Genügt bei unseren säkularen Zeitgenossen das Argument der liebenden Gemeinschaft? Tim Keller meint: Ja, aber es muss auch das dahinter liegende Argument thematisiert und in Frage gestellt werden.
Many books on reaching post-moderns today give the impression that people now need virtually no arguments at all. The ‘apologetic’ is a loving community, or the embodiment of social concern. I couldn’t agree more that post-modern people come to Christ through process, through relationships, through mini-decisions, through ‘trying Christianity on’. …. But the books … seem to miss the fact that the extreme pragmatism of non-Christians today is part of a non-Christian world-view. Our post-enlightenment culture believes what has been called expressive individualism. That is – ‘it is true if it works for me’.
… At some point, the idea that ‘it is true if and only if it works for me’ must be challenged. We have to say: ‘Ultimately that is correct – in the very, very long run, obeying the truth will ‘work and bring you to glory and disobeying the truth will ‘not work’ and bring you to ruin. … There have been many times in New York City that I have seen people make professions of faith that seemed quite heart-felt, but when faced with serious consequences if they maintained their identification with Christ (e. g. missing the opportunity for a new sexual partner or some major professional setback) they bailed on their Christian commitment. The probable reason was that they had not undergone deeper ‘world-view change’.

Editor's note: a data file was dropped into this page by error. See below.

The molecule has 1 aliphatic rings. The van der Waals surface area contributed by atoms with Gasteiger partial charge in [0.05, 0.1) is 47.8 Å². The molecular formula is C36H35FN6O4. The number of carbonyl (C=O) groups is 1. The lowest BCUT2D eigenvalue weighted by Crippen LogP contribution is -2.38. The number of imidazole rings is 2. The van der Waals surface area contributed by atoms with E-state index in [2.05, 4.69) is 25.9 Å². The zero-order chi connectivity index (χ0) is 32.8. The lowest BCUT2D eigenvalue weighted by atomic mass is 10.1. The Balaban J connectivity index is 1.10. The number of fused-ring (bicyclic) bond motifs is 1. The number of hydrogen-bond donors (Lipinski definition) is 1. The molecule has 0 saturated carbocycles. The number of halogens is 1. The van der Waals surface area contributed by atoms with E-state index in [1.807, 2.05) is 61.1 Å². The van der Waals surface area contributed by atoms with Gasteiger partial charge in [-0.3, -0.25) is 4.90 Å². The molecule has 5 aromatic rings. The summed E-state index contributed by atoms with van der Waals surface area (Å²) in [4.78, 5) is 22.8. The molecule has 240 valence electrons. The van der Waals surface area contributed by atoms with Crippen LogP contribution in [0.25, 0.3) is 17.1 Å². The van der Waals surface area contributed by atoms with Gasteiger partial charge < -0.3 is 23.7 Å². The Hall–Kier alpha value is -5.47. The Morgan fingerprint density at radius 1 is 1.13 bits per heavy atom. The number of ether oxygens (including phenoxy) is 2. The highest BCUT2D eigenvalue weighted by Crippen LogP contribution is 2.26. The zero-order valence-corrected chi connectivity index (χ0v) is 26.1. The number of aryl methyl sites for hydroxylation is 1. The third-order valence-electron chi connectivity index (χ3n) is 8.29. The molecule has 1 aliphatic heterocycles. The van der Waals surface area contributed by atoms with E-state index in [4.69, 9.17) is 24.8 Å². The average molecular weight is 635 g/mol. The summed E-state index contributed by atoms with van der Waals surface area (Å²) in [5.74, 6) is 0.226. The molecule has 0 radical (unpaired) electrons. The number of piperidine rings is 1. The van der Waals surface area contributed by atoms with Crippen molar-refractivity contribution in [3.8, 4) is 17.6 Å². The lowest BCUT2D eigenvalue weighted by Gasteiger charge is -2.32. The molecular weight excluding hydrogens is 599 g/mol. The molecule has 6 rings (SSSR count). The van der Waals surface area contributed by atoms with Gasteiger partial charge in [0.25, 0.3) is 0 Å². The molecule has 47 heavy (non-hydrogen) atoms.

Tim Keller. Deconstructing Defeater Beliefs. (Ein weiteres Paper von Keller, das ich einige Male gelesen habe.)